During the last days of the kingdom of Judah, the Prophet Jeremiah warned the residents of Jerusalem of their impending captivity at the hands of the Babylonian army. Instead of heeding that warning message, the princes of King Zedekiah’s administration attacked the messenger and cast him into a miry dungeon (Jeremiah 38:1-6).
Judah’s princes advised the king not to surrender to Babylon. Meanwhile, God used Jeremiah to inform the king and Jerusalem’s inhabitants that surrender was actually the only way to survive. The king deliberated: Should he heed the prophet’s counsel, surrender Jerusalem and possibly save his people? Or should he capitulate to his princes, kill the prophet and prepare the nation for war? The fate of the nation rested on his verdict.
It’s a gripping story, told in the book of Jeremiah. But is it true?
The best way to verify its authenticity would be to discover tangible proof corroborating the events and characters described. Jeremiah recorded one of his confrontations with the princes in chapter 38. In fact, in verse 1 the prophet even identified the names of his accusers, two of whom were “Jehucal, son of Shelemiah,” and “Gedaliah, son of Pashur.”
In 2005, Eilat Mazar was digging in the northern section of the City of David when one of her colleagues spotted a small piece of clay lying in the dust. It turned out to be a seal, the kind used to affix a cord tied around a papyrus scroll. The tiny artifact bore a three-line Paleo-Hebrew inscription: “Belonging to Yehucal, son of Shelemiyahu, son of Shovi.”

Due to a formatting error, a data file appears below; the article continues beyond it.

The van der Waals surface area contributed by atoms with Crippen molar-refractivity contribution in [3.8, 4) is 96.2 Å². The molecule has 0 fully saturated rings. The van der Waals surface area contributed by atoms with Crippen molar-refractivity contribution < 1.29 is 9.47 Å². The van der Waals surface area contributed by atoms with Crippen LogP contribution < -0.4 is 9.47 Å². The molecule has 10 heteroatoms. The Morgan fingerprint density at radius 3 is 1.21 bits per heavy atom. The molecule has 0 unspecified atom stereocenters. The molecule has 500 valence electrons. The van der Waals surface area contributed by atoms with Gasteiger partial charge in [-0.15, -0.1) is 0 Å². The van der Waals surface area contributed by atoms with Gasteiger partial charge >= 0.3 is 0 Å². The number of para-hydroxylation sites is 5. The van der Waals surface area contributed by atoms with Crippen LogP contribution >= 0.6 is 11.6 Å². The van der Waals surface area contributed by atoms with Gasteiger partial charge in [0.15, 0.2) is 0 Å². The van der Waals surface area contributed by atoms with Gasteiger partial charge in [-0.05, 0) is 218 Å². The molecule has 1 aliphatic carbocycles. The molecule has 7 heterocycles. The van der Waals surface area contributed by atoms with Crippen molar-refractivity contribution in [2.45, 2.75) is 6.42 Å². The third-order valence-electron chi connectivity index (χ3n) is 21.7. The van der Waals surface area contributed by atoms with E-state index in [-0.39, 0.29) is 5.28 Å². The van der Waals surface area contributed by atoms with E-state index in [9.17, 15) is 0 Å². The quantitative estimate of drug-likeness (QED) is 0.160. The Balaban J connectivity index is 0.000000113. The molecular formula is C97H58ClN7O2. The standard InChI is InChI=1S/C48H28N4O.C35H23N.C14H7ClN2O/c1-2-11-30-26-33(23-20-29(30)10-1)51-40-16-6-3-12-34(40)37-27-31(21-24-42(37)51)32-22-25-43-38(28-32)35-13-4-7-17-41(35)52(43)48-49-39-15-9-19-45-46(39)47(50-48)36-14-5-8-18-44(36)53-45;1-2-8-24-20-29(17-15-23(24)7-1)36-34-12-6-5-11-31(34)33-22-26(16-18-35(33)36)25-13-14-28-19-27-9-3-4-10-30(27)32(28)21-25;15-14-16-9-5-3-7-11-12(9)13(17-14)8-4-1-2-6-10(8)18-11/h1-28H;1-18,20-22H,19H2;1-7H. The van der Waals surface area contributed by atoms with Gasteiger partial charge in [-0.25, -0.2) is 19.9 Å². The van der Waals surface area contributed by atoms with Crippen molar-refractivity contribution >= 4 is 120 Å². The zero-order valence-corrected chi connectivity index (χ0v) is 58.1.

This was the seal of Jehucal.
Three years later, Dr. Mazar and her team set about enlarging the dig, a process that included wet-sifting debris they had excavated just a few yards from the location of the Jehucal bulla. After washing away 2,600 years of dirt and dust, Mazar found herself staring at another bulla. This one read, “Gedalyahu ben Pashur,” or, Belonging to Gedaliah, son of Pashur.
It was the seal of Gedaliah.
These bullae are extremely precious discoveries. As Mazar told the Trumpet not long after the Gedaliah bulla was found, “It’s not often that such discoveries happen in which real figures of the past shake off the dust of history and so vividly revive the stories of the Bible.”
These original two seal impressions are currently on display in Armstrong Auditorium, on the campus of Herbert W. Armstrong College in Edmond, Oklahoma (article, page 20).